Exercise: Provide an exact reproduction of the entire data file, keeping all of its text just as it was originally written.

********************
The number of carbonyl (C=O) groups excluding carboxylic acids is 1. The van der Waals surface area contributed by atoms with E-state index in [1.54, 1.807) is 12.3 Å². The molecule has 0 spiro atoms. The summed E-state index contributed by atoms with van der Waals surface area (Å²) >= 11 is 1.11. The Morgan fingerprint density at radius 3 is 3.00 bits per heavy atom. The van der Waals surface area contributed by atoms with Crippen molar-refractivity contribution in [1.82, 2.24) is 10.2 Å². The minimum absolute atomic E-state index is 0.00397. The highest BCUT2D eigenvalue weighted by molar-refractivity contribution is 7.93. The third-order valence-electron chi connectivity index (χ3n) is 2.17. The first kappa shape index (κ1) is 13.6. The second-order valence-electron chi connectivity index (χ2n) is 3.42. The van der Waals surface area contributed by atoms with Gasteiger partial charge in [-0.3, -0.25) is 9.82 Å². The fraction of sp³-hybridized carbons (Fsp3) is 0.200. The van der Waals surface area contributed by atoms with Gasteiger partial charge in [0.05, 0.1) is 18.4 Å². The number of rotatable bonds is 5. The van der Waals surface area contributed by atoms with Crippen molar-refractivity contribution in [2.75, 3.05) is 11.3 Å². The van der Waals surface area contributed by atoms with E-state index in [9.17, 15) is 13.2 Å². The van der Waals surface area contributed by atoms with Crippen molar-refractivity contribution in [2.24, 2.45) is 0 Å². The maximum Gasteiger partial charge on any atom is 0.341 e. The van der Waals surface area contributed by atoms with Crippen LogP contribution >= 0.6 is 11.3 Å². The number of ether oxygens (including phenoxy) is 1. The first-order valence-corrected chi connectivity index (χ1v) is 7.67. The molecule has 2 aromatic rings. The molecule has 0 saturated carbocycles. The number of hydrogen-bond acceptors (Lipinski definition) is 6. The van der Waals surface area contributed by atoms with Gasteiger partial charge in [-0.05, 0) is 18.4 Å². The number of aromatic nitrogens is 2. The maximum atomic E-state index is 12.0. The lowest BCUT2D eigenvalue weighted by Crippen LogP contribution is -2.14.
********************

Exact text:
The number of carbonyl (C=O) groups excluding carboxylic acids is 1. The van der Waals surface area contributed by atoms with E-state index in [1.54, 1.807) is 12.3 Å². The molecule has 0 spiro atoms. The summed E-state index contributed by atoms with van der Waals surface area (Å²) >= 11 is 1.11. The Morgan fingerprint density at radius 3 is 3.00 bits per heavy atom. The van der Waals surface area contributed by atoms with Crippen molar-refractivity contribution in [1.82, 2.24) is 10.2 Å². The minimum absolute atomic E-state index is 0.00397. The highest BCUT2D eigenvalue weighted by molar-refractivity contribution is 7.93. The third-order valence-electron chi connectivity index (χ3n) is 2.17. The first kappa shape index (κ1) is 13.6. The second-order valence-electron chi connectivity index (χ2n) is 3.42. The van der Waals surface area contributed by atoms with Gasteiger partial charge in [-0.3, -0.25) is 9.82 Å². The fraction of sp³-hybridized carbons (Fsp3) is 0.200. The van der Waals surface area contributed by atoms with Gasteiger partial charge in [0.05, 0.1) is 18.4 Å². The number of rotatable bonds is 5. The van der Waals surface area contributed by atoms with Crippen molar-refractivity contribution in [2.75, 3.05) is 11.3 Å². The van der Waals surface area contributed by atoms with E-state index in [9.17, 15) is 13.2 Å². The van der Waals surface area contributed by atoms with Crippen molar-refractivity contribution in [2.24, 2.45) is 0 Å². The maximum Gasteiger partial charge on any atom is 0.341 e. The van der Waals surface area contributed by atoms with Crippen LogP contribution >= 0.6 is 11.3 Å². The number of ether oxygens (including phenoxy) is 1. The first-order valence-corrected chi connectivity index (χ1v) is 7.67. The molecule has 2 aromatic rings. The molecule has 0 saturated carbocycles. The number of hydrogen-bond acceptors (Lipinski definition) is 6. The van der Waals surface area contributed by atoms with Gasteiger partial charge in [-0.05, 0) is 18.4 Å². The number of aromatic nitrogens is 2. The maximum atomic E-state index is 12.0. The lowest BCUT2D eigenvalue weighted by Crippen LogP contribution is -2.14.